Honda's working on a website to educate the public about hydrogen cars.
Battery-electric vehicle ownership isn't for everybody. As comfortable, livable, and "normal" as the modern BEV is, driving one day-to-day requires easy access to charging equipment, and the average BEV's severely limited range and relatively long refueling times present sizable inconveniences.
Yet despite the potential advantages of rival technologies such as hydrogen fuel cells, zero-emissions vehicles powered by lithium-ion dominate the headlines, and consumer knowledge about hydrogen cars is comparatively slim. Honda appears to be gearing up to tackle that issue head-on, as we've turned up evidence that Honda is planning to launch an informational website chock full of fuel cell vehicle info.
Last week, Honda filed with the US Patent and Trademark Office to secure trademarks on "Hydronaut" and "Hydrogenaut", with both filings describing "a website featuring technological and scientific information about fuel cell vehicles."
It's common for businesses to file for a couple of closely related or similar-sounding trademarks at the same time, covering their bases ahead of any final decision about naming and preventing would-be vultures from scooping up similar-sounding trademarks.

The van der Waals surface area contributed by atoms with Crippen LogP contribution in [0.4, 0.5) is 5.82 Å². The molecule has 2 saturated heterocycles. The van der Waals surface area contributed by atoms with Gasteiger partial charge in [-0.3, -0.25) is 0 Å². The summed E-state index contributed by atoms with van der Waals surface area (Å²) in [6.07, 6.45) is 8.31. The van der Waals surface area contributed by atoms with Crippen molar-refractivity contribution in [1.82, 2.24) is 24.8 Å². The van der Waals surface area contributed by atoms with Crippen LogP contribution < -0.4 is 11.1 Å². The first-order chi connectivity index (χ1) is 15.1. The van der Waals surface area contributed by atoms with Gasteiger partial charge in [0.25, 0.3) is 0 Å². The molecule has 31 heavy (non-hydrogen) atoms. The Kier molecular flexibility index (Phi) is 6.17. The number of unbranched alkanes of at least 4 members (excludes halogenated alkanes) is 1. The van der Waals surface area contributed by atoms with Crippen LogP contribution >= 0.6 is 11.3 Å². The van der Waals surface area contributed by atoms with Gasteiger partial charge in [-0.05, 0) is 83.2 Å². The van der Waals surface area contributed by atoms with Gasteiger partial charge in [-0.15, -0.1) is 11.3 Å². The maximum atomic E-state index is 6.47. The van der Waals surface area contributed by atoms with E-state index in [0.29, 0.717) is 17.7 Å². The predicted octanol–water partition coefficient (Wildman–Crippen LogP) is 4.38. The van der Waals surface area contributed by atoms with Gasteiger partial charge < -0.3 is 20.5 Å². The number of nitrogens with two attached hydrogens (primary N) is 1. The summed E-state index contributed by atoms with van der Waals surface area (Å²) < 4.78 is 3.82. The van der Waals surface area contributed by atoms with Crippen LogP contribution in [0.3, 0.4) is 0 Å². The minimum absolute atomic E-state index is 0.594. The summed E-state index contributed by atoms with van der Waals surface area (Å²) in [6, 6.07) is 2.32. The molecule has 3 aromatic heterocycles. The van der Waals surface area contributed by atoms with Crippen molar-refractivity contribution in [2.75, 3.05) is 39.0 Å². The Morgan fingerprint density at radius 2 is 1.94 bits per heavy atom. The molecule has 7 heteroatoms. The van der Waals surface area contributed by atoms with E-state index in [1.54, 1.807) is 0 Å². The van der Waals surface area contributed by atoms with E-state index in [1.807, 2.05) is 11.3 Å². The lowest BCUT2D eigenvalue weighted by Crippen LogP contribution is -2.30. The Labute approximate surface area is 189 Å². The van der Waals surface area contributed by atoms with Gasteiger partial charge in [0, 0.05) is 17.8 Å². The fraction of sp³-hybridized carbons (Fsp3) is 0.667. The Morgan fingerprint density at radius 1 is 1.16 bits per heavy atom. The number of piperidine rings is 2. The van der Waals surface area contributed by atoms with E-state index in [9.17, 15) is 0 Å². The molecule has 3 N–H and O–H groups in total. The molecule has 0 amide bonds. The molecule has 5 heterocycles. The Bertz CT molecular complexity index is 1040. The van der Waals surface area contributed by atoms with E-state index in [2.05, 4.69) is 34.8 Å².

We can't predict the future, but we imagine that Honda's fuel cell education efforts could end up resembling those of Electrify America - the brand-agnostic Volkswagen subsidiary formed out of VW's settlement in the US dieselgate case, which has launched a couple of informational EV campaigns. Granted, we wouldn't expect Honda's Hydronaut site to maintain the same brand agnosticism.
Honda has put more stock in hydrogen fuel cell vehicles than most major automakers, although so far, those efforts have culminated in just a single vehicle in the US market: the Honda Clarity Fuel Cell, available only in California. What's more, where the Clarity nameplate was originally reserved exclusively for a fuel cell vehicle, the Japanese car manufacturer has spread its bets, tacking the Clarity name onto a plug-in hybrid and a battery-electric, as well.
Moreover, an all-new Toyota Mirai will also expand the breadth of appealing and good looking hydrogen fuel cell vehicles when it launches this year.
But a lot of Honda's hesitance can likely be chalked up to uncertainty with how ready the US market is to accept fuel cell vehicles as a viable alternative, and given how volatile their fuel-of-choice is, that's perhaps understandable. Remember the Hindenburg? A new informational site aimed at dispelling common misconceptions and educating the public on the potential upsides could liberate Honda to lean more fully into fuel cell propulsion.